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Sask. Currently the 2nd Province in Canada to Offer Increased Services to the Deafblind Population

By Mallorie Rast

June is Canada’s national DeafBlind Awareness month, and this year Saskatchewan has a bigger reason to take notice as a new support program under CNIB and SDHHS is launching, making Saskatchewan the 2nd province in Canada to offer services to those who suffer from vision and hearing impairment.

When you think of being deaf and blind, you might imagine a black and silent world without sunsets, colour, music, and the voices of loved ones. Without any means of communicating with the outside world, your silent world might hold you captive in darkness and loneliness.

However, things are changing and June was chosen as National Deafblind awareness month since it is the birth month of Hellen Keller, an American DeafBlind woman immortalized throughout history.

Keller suffered from complete vision and hearing loss from a very young age, and it wasn’t until Anne Sullivan, a teacher and what we would now call an intervenor, managed to unlock the door of communication that Keller was able to truly experience the world in which she lived in. The Touch of Magic, Story of Anne Sullivan by Lorena Hickok, movingly describes the moment of true communication was “like a bright probing sunbeam, a new thought…penetrated the curtain that had held her mind a prisoner within its dark folds.”

While Keller is a notable person who triumphed over DeafBlindness, it is sobering to realize that between 1 – 2% (roughly 368, 412 based on the 2016 Census) of Canadians today experience the world Keller so vividly portrayed over a hundred years ago. Motivated by the need to pierce loneliness and raise awareness, the CNIB DeafBlind Community Services, based in Ontario, conducted research across the nation, evaluating the need for such services.

During the research, the Government of Saskatchewan stepped up to the plate. It quickly connected the DeafBlind Community Services to the Saskatchewan branch of CNIB and the Saskatchewan Deaf and Hard of Hearing Services (SDHHS) to complete the research.

The result of this teamwork and several months of effort by the CNIB, SDHHS and the Saskatchewan Ministry of Social Services, a new program is ready to roll out later this summer for Saskatchewan residents, numbering roughly 151 according to Saskatchewan CNIB estimates, who have hearing and vision impairments. “We are pleased to see this program launching in Saskatchewan and would like to give a big shout out to the Government of Saskatchewan who are the first among the provinces, outside of Ontario, to start providing these services to people who need it.” Sherry Grabowski, Executive Director of DeafBlind Community Services, said in a recent interview with Kindersley Social.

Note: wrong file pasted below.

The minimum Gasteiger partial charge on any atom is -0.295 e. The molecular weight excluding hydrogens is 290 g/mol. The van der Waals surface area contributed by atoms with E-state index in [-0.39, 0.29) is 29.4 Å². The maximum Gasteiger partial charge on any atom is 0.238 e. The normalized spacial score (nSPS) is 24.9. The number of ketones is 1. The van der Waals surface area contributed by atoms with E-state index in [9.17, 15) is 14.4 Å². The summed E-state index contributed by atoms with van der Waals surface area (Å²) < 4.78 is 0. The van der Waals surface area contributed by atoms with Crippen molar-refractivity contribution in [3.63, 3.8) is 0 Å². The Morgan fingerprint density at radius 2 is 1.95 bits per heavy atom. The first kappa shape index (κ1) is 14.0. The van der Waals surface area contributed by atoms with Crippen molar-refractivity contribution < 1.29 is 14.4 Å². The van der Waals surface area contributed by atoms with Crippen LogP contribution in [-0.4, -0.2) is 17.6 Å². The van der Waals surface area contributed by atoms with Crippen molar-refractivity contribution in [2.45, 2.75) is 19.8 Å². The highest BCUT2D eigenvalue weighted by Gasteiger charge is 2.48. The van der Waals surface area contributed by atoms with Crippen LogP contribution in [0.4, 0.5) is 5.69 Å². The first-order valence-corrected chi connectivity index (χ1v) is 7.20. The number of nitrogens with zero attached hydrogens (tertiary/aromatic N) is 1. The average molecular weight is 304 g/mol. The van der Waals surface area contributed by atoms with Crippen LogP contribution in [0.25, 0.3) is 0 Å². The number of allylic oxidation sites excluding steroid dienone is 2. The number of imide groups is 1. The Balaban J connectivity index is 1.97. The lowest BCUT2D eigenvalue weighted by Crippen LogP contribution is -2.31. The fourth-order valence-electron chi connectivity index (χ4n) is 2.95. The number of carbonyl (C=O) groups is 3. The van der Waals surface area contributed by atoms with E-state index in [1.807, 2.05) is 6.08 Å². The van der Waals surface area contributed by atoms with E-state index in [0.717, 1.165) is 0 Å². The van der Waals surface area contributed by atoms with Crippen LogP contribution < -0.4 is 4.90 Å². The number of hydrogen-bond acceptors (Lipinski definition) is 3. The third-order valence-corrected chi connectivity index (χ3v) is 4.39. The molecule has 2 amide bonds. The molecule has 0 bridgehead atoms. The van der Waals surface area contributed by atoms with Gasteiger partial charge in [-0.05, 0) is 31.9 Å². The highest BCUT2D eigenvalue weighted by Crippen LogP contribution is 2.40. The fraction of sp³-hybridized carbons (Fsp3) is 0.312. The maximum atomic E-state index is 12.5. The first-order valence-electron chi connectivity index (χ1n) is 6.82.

With the launching of the program, plans are to start with at least one intervenor and add more over the next three years. The intervenor can take on four clients (6 hours a week per client) and serve as the communicator or “eyes and ears” for the client. “This means anywhere from driving the client to doctor’s appointments, to shopping in a mall, to helping them obtain and maintain a gym membership,” says Grabowski. “It is our goal to assist the DeafBlind to lead as normal and as independent a life they can.”

Grabowski explained that many of those who experience DeafBlindness typically have some degree of vision and/or hearing still available for them to use–it is the job of the intervenor to help the client capitalize on these.

“People who are DeafBlind can have a quality of life; they can get an education, hold jobs and own businesses. It just comes down to offering the support they need to accomplish it.”

Grabowski has been working with DeafBlind Community Services for over 25 years and is passionate about bringing public awareness to the DeafBlind. “Most people don’t know that there are people in their community who have vision and/or hearing loss, let alone know how this impacts their day to day lives.”

Grabowski hopes DeafBlind Awareness month doesn’t just create increased awareness but also brings hope to those who are experiencing it. “By promoting independence and letting people know that supports are available, we want to give them hope that they too can do almost anything.”

Kindersley resident Doreen Gronning, blind since a horrific car accident over 40 years ago, is enthusiastic about bringing awareness to the DeafBlind community. Gronning is a principal organizer of a peer-support group for those with vision impairments in the Kindersley area and noted that it is not uncommon for people, especially as they age, to experience both vision and hearing impairments.

In light of this knowledge, Gronning is thrilled to hear about the DeafBlind services coming to Saskatchewan. “Sometimes, people feel that they are all alone and that there is nothing left to life. But I want to let them know that they are not alone and there is still so much to live for. I think that this new program will be one way of helping people to get the support that they need to enjoy life.”

Persons who are interested in qualifying for or getting involved with Saskatchewan’s new DeafBlind program should contact the CNIB’s Regina Head Office at 306-525-2571.

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